The recent New York case, In re Lathers presents the question seldom before raised whether a trustee may be reimbursed from the trust estate for tort liability to a third person through his negligence in management of the estate. In that case, as a result of fire in an apartment building of the trust property, the trustee suffered judgments for $62,000 plus costs. The rooms of one apartment, rented by the trustee's agent, had been closed off by the lessee to form several small apartments. For the one subleased to the tort creditor, access to fire escapes, adequate normally, was …


Presumptions--Burden Of Proof, Victor H. Lane Jan 1919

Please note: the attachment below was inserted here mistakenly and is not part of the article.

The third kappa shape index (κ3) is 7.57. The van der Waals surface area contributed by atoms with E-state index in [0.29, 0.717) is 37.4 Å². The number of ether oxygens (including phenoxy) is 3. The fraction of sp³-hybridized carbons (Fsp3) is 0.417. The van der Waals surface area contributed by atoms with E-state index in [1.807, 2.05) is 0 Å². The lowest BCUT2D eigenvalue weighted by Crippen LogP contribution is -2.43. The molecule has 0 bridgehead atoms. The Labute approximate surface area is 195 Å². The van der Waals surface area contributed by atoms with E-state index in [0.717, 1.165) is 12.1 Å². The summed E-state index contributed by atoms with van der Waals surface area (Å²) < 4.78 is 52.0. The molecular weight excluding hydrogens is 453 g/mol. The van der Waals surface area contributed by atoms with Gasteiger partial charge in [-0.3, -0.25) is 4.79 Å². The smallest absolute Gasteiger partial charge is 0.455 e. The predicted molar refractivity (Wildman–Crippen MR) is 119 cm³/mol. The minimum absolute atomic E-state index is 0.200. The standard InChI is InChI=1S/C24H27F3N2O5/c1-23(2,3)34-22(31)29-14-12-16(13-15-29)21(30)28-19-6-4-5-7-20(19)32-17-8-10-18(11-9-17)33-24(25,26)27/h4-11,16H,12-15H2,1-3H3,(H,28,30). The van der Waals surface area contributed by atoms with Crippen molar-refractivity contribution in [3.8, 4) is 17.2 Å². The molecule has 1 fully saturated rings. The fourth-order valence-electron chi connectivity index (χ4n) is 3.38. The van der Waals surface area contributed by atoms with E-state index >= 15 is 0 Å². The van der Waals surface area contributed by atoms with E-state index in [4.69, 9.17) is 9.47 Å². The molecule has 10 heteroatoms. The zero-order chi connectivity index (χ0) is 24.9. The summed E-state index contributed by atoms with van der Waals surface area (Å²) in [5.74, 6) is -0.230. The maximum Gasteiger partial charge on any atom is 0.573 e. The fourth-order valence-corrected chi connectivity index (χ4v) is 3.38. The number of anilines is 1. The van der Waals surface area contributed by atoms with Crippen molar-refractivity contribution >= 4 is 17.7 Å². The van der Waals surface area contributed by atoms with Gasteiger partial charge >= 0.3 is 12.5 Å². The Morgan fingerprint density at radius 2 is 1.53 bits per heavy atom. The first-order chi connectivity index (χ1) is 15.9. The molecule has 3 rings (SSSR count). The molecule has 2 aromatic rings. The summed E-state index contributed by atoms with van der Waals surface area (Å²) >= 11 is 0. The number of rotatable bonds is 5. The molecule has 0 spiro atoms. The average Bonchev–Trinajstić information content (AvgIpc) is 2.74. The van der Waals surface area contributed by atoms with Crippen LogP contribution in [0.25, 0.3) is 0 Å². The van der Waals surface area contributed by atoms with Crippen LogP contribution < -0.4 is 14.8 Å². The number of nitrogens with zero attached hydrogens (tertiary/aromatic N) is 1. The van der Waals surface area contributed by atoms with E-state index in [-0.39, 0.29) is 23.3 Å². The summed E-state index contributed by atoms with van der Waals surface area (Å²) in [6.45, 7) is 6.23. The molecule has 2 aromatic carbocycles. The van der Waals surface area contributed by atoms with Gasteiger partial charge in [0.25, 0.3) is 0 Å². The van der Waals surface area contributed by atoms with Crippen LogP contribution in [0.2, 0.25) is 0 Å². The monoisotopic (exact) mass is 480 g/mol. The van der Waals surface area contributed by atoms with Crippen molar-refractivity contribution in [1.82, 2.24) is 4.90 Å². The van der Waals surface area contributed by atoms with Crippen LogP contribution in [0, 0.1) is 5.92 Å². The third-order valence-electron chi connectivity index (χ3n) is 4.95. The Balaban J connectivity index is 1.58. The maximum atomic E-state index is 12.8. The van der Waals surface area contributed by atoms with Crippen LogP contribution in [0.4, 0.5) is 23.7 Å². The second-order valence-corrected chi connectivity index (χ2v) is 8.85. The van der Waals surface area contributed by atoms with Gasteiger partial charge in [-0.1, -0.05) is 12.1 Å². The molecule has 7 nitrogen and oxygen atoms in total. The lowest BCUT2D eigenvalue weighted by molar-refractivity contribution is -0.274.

Presumptions--Burden Of Proof, Victor H. Lane

Articles

The case of Gillett v. Michigan United Traction Co. (Michigan, April 3rd, 1919), 171 N. W. 536, arose out of the following facts: Plaintiff, driving a Ford car with the curtains down, turned from the curb at the side of the street where he had stopped, to cross the interurban car tracks which ran through the center of the street in the city of Marshall, and as he drove his machine upon the track was struck by an interurban car and seriously injured. The evidence established beyond question, negligence of the defendant, by showing that the car was, at the …


Liability Of Public Officer For The Loss Of Private Funds Entrusted To His Keeping, W. Gordon Stoner Jan 1917

Liability Of Public Officer For The Loss Of Private Funds Entrusted To His Keeping, W. Gordon Stoner

Articles